Hewlett Packard is adding aggressively to its thin client virtualization hardware and desktop offerings with a...
new line for K-12 education accounts and small businesses. Offerings include a "multiseat" product designed to accommodate twice the number of users within the same IT budget.
HP MultiSeat, which was developed for schools but will come in an edition that can be used in small businesses, builds on the licensing model made possible by Microsoft's new Windows MultiPoint Server 2010. The technology allows a single host computer to serve up to 10 users with an independent Windows 7 "desktop experience." The MultiSeat t100 Thin Client device, due early in 2010, connects the host with a monitor and keyboard for each user. It uses just 2.5 watts of power. HP this week also introduced two other products for K-12 education prospects: TeachNow, an integrated learning application bundled with a server and thin clients priced for a school library or lab environment; and HP SchoolCloud, a private cloud platform that allows schools to offer applications and learning tools through virtual desktops.
Other new products include the HP t525 Essential Series Thin Client, a $199 offering that uses a Marvell ARM processor and boasts local browser and multimedia acceleration; the HP t5740 Flexible Series Thin Clients, starting at $429 are HP's first thin clients to use the Intel Atom N280 processor and GL40 chipset, and are optimized for rich multimedia support for visual display solutions. Another new product, HP ProLiant WS460c G6 Workstation Blade, is a thin client workstation that starts at $3,044 and is intended for companies with high-end visualization requirements.
HP worked with VMware and Citrix to create optimized configurations of the products with an eye to making the technologies easier to deploy.
Budget constraints prompt virtual client discussions
The new offerings come as solution providers look forward to having more conversations with customers related to the Windows 7 upgrade cycle -- albeit a promise tempered with the cost-consciousness that has dominated 2009 IT budgets. Indeed, that cost-consciousness is the very reason a growing number of solution providers are extending their practices into client virtualization.
"HP is taking a leadership position with the clients, both from an ergonomic and a technical standpoint," said Glen Jodoin, vice president of marketing and operations at GreenPages Technology Solutions in Kittery, Maine. "This will help both us and HP stay in front of customers from a partnership standpoint as we advance our virtualization and data center strategy."
Chris Butler, vice president at Northwest Computer Support, a small-business technology solution provider in Tukwila, Wash., is evaluating HP thin client technology. He said his organization is heightening its focus on client virtualization solutions in 2010 because the end-user and graphics experiences have improved dramatically and the total cost of ownership story can be compelling. Northwest believes the technology is appropriate for some of its healthcare customers, because the centralized data control associated with client virtualization can address compliance concerns, Butler said.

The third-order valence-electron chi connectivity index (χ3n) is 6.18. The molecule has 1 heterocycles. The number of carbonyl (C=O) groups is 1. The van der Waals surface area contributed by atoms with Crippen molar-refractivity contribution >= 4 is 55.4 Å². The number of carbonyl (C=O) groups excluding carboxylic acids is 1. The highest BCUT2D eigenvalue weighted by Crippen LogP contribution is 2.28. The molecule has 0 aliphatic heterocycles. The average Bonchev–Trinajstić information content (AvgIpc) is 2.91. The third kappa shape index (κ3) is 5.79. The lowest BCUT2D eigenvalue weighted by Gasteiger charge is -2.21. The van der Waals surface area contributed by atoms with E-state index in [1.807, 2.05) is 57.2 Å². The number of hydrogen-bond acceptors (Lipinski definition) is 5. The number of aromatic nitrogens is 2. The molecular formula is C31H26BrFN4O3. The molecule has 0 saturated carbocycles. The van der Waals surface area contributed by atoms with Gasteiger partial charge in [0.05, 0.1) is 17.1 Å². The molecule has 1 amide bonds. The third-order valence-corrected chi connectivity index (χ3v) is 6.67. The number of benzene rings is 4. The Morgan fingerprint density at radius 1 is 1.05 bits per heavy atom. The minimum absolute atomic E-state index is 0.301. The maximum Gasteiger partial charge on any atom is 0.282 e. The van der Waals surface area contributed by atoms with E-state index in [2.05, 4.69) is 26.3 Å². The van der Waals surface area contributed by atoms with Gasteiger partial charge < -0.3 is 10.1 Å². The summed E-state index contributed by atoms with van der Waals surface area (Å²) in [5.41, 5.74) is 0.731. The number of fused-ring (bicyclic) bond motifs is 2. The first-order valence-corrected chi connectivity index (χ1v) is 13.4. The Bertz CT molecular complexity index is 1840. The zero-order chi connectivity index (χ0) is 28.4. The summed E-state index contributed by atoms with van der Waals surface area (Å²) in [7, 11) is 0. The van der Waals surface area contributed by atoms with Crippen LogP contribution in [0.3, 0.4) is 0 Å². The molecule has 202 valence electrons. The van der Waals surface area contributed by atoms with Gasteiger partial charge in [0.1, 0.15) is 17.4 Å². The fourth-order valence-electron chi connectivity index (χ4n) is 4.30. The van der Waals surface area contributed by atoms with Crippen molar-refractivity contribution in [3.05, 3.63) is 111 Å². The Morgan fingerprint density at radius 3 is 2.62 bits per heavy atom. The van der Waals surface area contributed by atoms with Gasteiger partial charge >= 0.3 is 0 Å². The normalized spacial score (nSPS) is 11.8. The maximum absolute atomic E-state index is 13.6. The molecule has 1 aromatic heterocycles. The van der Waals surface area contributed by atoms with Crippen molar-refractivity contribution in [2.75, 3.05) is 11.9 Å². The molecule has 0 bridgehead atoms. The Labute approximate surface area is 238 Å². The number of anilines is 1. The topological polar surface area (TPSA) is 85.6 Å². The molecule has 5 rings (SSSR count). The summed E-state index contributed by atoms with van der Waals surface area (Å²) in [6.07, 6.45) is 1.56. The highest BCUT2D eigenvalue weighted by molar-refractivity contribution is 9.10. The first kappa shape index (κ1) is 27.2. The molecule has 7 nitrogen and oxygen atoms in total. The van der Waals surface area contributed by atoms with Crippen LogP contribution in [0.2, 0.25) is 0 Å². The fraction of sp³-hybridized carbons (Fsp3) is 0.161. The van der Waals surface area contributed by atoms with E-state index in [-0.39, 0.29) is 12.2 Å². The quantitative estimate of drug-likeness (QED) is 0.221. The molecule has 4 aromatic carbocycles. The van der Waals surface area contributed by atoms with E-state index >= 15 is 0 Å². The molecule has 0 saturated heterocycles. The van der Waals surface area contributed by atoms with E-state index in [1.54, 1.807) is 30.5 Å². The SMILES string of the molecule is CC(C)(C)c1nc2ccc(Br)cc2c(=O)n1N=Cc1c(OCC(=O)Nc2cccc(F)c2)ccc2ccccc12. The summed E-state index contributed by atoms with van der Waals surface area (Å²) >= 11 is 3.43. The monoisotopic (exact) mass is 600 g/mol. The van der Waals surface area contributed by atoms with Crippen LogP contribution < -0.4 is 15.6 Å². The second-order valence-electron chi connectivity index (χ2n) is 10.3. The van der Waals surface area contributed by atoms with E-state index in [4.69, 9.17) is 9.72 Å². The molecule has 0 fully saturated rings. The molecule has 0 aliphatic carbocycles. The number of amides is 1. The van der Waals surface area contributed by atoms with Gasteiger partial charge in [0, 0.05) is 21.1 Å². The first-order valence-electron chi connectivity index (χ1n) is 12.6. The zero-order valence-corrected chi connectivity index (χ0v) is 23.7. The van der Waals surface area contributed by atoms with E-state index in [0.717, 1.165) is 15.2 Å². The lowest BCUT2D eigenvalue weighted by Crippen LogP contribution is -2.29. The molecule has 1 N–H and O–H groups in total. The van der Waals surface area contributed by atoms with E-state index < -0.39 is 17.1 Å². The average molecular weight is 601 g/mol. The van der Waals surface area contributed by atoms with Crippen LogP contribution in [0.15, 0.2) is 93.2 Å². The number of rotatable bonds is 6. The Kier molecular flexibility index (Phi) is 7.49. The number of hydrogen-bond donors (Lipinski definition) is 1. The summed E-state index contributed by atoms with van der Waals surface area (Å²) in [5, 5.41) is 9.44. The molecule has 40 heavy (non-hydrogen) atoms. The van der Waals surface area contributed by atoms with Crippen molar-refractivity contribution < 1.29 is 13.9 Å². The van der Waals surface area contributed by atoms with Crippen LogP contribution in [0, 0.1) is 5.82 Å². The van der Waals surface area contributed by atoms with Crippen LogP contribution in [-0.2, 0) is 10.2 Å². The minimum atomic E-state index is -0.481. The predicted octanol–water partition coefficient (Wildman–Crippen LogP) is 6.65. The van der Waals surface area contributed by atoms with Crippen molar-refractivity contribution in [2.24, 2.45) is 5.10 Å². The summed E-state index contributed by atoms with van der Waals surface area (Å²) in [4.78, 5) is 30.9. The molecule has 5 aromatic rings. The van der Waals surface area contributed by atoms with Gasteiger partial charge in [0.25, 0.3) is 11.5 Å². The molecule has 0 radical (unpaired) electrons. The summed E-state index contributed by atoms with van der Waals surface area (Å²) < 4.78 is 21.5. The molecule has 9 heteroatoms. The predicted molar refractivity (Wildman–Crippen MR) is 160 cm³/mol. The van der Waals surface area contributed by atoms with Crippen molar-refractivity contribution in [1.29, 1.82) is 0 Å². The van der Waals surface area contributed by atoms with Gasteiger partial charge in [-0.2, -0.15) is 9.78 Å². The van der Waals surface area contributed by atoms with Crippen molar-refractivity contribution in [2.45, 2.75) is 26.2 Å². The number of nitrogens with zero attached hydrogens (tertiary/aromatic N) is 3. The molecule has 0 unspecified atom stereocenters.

Roberto Moctezuma, vice president of the desktop solutions global business unit at HP Personal Systems Group, said thin clients and other desktop alternatives are key to bringing new users into the fold, especially in education accounts where the current ratio of students to PCs in the United States is more than 3 to 1. That statistic was the inspiration for the One Laptop Per Child non-profit organization, which aims to solve the problem by distributing low-cost mini notebooks in developing nations. But the domestic problem is also acute.
"We moved to thin clients as a matter of survival," said Michael St. Jean, director of technology for the Pawtucket School District in Rhode Island. The district now runs 2,000 thin clients, and that has helped cut technology management costs and given more flexibility to teachers.
HP MultiSeat brings PCs to more students
HP's MultiSeat is a different cut at the same problem. Mike Belcher, education solutions manager for the HP Desktop Solutions Organization, said the product roughly doubles the computing capacity in a classroom within the same IT budget while reducing upgrade costs. It is best used with a 17-inch to 19-inch monitor. When used with an HP MultiSeat ms6000 Desktop, Belcher estimates the solution costs to be about $331 per seat for the hardware (not including display), compared with $680 per seat for a typical desktop.
Although it was originally designed with K-12 education in mind, Moctezuma said a commercial edition will also be available for very small businesses.
Aside from obvious segments, such as education, desktop alternatives will be critical for meeting the needs of developing nations, which have different concerns than their industrialized cousins, Moctezuma said, such as cost constraints, an inadequate or unreliable electricity supply, and local language support. He cited figures from Gartner estimating that only 16% of the world's population has access to a PC. "It would be wrong to assume that price is the only reason for this," Moctezuma said. "There are many, many environmental factors."
Additional evidence that client virtualization will be key in emerging economies can be found in the recent contract won by NComputing and Indian IT services company Wipro, which were recently tapped to deploy 31,000 NComputing virtual desktops for the Employees' State Insurance Corp. in India. They will use the technology to support the delivery and administration of health insurance and medical care.